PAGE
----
high, with an interesting history, which can be visited. Return along Yaowarat past the traffic lights
where the next two turnings to the right are home to a number of restaurants and other
food outlets well patronised by Thais, which is usually a good sign. Take the second, Plaeng Nam Road, going left
at the end along Charoen Krung Road. Just after the lions guarding the entrance of Wat
Mangkon Kamalawat, Bangkok’s largest and most important Chinese Buddhist temple, turn left
again and past Wat Kanmatuyaram. Continue across Yaowarat with it’s gold shops
on the corner, to where the stalls eventually peter out. Beyond the Sin Pun Kao Thang Shrine,
easy to miss and not much to look at, turn right and then left at the end to the river. Board a boat flying an orange flag in the
direction of the Memorial Bridge which can be clearly seen from the jetty. Disembark at the next pier and cross the river
to Wat Prayurawong where it’s possible to climb inside the white stupa. Feeding turtles
at the nearby pool is also possible and less energetic. Afterwards walk along the river bank taking
the path in the direction of Wat Arun. Pass Santa Cruz Church, originally built by
the Portuguese in 1770, then Kuan Yin Shrine, a small Chinese temple, both of which can
be visited. At the end of the path, a little way beyond
the ferry crossing to Yodpiman and the Flower Market, Wat Kalayanamit is a relatively large
and important temple. Walk away from the river along the road immediately
before it, turning right at the end. After about 50 meters take the slip road to
the side of the bridge then pass underneath before climbing the steps the other side. Across the canal descend to follow the footpath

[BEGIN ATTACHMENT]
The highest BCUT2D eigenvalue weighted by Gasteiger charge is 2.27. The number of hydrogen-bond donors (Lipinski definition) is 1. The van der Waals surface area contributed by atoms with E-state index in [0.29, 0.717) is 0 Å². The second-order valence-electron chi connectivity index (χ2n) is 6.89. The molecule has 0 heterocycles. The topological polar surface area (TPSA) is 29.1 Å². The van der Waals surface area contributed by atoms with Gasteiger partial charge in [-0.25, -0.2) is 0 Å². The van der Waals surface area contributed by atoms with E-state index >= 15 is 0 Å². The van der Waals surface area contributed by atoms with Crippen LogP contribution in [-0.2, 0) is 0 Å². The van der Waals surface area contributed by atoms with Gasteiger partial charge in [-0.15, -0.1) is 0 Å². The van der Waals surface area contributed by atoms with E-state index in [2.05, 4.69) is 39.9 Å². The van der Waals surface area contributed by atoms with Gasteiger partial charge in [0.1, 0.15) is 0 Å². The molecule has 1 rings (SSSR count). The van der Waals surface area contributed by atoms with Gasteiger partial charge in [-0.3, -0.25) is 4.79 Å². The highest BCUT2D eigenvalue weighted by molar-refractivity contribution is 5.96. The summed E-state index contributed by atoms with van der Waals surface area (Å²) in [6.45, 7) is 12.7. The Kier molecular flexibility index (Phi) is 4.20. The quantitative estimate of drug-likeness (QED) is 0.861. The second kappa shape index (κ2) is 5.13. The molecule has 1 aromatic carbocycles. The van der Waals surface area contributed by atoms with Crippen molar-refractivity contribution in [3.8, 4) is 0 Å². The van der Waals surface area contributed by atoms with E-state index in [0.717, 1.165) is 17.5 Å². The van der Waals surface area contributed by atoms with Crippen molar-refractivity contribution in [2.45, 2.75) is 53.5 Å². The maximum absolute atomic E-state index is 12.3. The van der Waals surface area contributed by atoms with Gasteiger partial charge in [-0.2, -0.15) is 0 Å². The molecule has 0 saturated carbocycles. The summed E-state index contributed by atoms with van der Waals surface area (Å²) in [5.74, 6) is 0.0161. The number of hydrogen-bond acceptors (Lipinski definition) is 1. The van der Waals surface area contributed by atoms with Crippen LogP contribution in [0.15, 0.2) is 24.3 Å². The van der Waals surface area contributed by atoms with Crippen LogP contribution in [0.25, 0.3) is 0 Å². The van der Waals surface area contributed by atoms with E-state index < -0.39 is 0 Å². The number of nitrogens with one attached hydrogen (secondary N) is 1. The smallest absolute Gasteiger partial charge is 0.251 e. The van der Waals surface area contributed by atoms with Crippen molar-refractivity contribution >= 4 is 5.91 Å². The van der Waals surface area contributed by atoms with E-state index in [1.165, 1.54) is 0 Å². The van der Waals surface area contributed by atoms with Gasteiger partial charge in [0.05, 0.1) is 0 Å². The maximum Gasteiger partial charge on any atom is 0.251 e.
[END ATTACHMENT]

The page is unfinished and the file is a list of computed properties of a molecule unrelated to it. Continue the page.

past the entrance of Tonson Mosque, which dates from 1688, towards Wat Hongratanaram.
After maybe visiting The King Taksin Shrine, take either road away from the canal.
On reaching the main road turn right then cross over the traffic lights.
Pass the navy establishment entrance towards clearly visible Wat Arun, entering through
the second gate. Beyond the main stupa, decorated with discarded
pieces of Chinese porcelain and which can be climbed for a fee, follow the path left
to catch the cross river ferry. On the other side walk through the stalls
directly away from the jetty, continuing between Wat Po, home of the forty six meter long Reclining
Buddha, and the rear wall of the Grand Palace. At the cross roads turn left past Saranrom
Park, once the gardens of Saranrom Palace, towards the City Pillar Shrine, Bangkok’s
oldest building, which lies just beyond a battery of canons stationed outside the Ministry
of Defence Office. From here pass the entrance of the Grand Palace,
Bangkok’s main tourist attraction. Next turn right by the colonial buildings
into Maha Rat Road. Towards the end modern Tha Maharaj is home to a number of air conditioned
riverside restaurants and particularly popular with Thais at sunset.
Just beyond but definitely not modern, the Amulet Market’s maze of passages projects
a distinctly traditional atmosphere. The main entrance of Wat Mahathat, constructed
around 1782 by the brother of Thailand’s first king, lies directly opposite. Guided tours
are on offer and meditation classes here, some specifically for non Thais, have quite
a good reputation. On the far side exit left alongside Thammasat
University, one of the best in Thailand but not usually open to the public, then the National
Museum which opens every day except Mondays and Tuesdays.
Just across from the First World War Monument, turn past the National Theatre. At the end
of the road head under the bridge and then immediately towards the river.
A diversion from this walk is to visit the Royal Barge Museum by crossing to Pinklao
Pier directly opposite and following the directions given in the link in the description.
Meanwhile, follow the path in the direction of distant Rama the 8th Bridge past the river
taxi pier at Phra Arthit on the way to Phra Sumen, a park dominated by it’s fort which
also contains Bangkok’s last remaining patch of mangrove swamp.
Finally, head for Khaosan Road by returning to Phra Arthit pier and walking between the
stalls directly away from the jetty to the main road. Turn right, then after about 50
meters take narrow Chana Songkram Alley next to the small Seven Eleven store on the left. At the end go left again, following the road
as it skirts round the perimeter wall of the temple. Khaosan Road is on the far side opposite
the main entrance.

Leave a Reply

Your email address will not be published. Required fields are marked *